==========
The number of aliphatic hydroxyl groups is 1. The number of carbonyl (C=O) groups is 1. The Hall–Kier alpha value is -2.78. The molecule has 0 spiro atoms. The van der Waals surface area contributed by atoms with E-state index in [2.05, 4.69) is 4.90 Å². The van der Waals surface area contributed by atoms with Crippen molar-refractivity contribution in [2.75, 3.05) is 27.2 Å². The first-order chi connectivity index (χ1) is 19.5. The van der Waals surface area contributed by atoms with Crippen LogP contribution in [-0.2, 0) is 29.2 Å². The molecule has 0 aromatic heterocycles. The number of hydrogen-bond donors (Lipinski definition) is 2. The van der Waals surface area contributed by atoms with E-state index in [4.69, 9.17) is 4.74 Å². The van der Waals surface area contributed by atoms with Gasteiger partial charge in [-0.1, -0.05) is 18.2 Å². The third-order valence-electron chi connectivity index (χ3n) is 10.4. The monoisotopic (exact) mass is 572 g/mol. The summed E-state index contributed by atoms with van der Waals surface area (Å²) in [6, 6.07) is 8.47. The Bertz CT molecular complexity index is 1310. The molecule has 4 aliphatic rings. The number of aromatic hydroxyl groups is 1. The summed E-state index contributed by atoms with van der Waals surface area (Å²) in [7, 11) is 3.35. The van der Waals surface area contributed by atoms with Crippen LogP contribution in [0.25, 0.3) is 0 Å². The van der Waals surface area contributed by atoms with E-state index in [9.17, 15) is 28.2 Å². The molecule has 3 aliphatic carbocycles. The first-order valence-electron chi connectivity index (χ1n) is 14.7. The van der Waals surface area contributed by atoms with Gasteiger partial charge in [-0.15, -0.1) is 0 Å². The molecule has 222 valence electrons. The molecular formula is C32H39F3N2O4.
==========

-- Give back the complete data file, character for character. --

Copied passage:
The number of aliphatic hydroxyl groups is 1. The number of carbonyl (C=O) groups is 1. The Hall–Kier alpha value is -2.78. The molecule has 0 spiro atoms. The van der Waals surface area contributed by atoms with E-state index in [2.05, 4.69) is 4.90 Å². The van der Waals surface area contributed by atoms with Crippen molar-refractivity contribution in [2.75, 3.05) is 27.2 Å². The first-order chi connectivity index (χ1) is 19.5. The van der Waals surface area contributed by atoms with Crippen LogP contribution in [-0.2, 0) is 29.2 Å². The molecule has 0 aromatic heterocycles. The number of hydrogen-bond donors (Lipinski definition) is 2. The van der Waals surface area contributed by atoms with E-state index in [4.69, 9.17) is 4.74 Å². The van der Waals surface area contributed by atoms with Gasteiger partial charge in [-0.1, -0.05) is 18.2 Å². The third-order valence-electron chi connectivity index (χ3n) is 10.4. The monoisotopic (exact) mass is 572 g/mol. The summed E-state index contributed by atoms with van der Waals surface area (Å²) in [6, 6.07) is 8.47. The Bertz CT molecular complexity index is 1310. The molecule has 4 aliphatic rings. The number of aromatic hydroxyl groups is 1. The summed E-state index contributed by atoms with van der Waals surface area (Å²) in [7, 11) is 3.35. The van der Waals surface area contributed by atoms with Crippen LogP contribution in [0.25, 0.3) is 0 Å². The van der Waals surface area contributed by atoms with E-state index in [9.17, 15) is 28.2 Å². The molecule has 3 aliphatic carbocycles. The first-order valence-electron chi connectivity index (χ1n) is 14.7. The van der Waals surface area contributed by atoms with Gasteiger partial charge in [-0.15, -0.1) is 0 Å². The molecule has 222 valence electrons. The molecular formula is C32H39F3N2O4.